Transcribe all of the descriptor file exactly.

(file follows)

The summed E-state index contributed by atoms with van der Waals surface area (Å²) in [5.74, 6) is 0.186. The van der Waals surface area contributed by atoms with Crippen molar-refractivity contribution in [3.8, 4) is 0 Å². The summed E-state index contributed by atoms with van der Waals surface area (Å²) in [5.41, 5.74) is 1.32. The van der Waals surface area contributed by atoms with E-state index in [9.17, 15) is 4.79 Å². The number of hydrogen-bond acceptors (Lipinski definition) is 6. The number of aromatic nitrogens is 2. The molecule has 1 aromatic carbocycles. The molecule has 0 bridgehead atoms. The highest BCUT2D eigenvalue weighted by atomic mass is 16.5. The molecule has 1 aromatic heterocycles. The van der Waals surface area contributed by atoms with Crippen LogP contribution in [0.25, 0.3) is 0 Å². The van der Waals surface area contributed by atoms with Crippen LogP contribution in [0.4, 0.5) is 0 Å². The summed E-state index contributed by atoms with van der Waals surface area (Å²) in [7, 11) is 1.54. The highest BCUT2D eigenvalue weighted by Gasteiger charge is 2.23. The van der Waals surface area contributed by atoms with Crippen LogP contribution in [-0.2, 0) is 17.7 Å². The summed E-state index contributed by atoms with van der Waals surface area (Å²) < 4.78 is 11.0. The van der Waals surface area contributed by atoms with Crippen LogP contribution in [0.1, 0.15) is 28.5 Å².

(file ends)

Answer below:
The summed E-state index contributed by atoms with van der Waals surface area (Å²) in [5.74, 6) is 0.186. The van der Waals surface area contributed by atoms with Crippen molar-refractivity contribution in [3.8, 4) is 0 Å². The summed E-state index contributed by atoms with van der Waals surface area (Å²) in [5.41, 5.74) is 1.32. The van der Waals surface area contributed by atoms with E-state index in [9.17, 15) is 4.79 Å². The number of hydrogen-bond acceptors (Lipinski definition) is 6. The number of aromatic nitrogens is 2. The molecule has 1 aromatic carbocycles. The molecule has 0 bridgehead atoms. The highest BCUT2D eigenvalue weighted by atomic mass is 16.5. The molecule has 1 aromatic heterocycles. The van der Waals surface area contributed by atoms with Crippen LogP contribution in [0.25, 0.3) is 0 Å². The van der Waals surface area contributed by atoms with Crippen LogP contribution in [0.4, 0.5) is 0 Å². The summed E-state index contributed by atoms with van der Waals surface area (Å²) in [7, 11) is 1.54. The highest BCUT2D eigenvalue weighted by Gasteiger charge is 2.23. The van der Waals surface area contributed by atoms with Crippen LogP contribution in [-0.2, 0) is 17.7 Å². The summed E-state index contributed by atoms with van der Waals surface area (Å²) < 4.78 is 11.0. The van der Waals surface area contributed by atoms with Crippen LogP contribution in [0.1, 0.15) is 28.5 Å².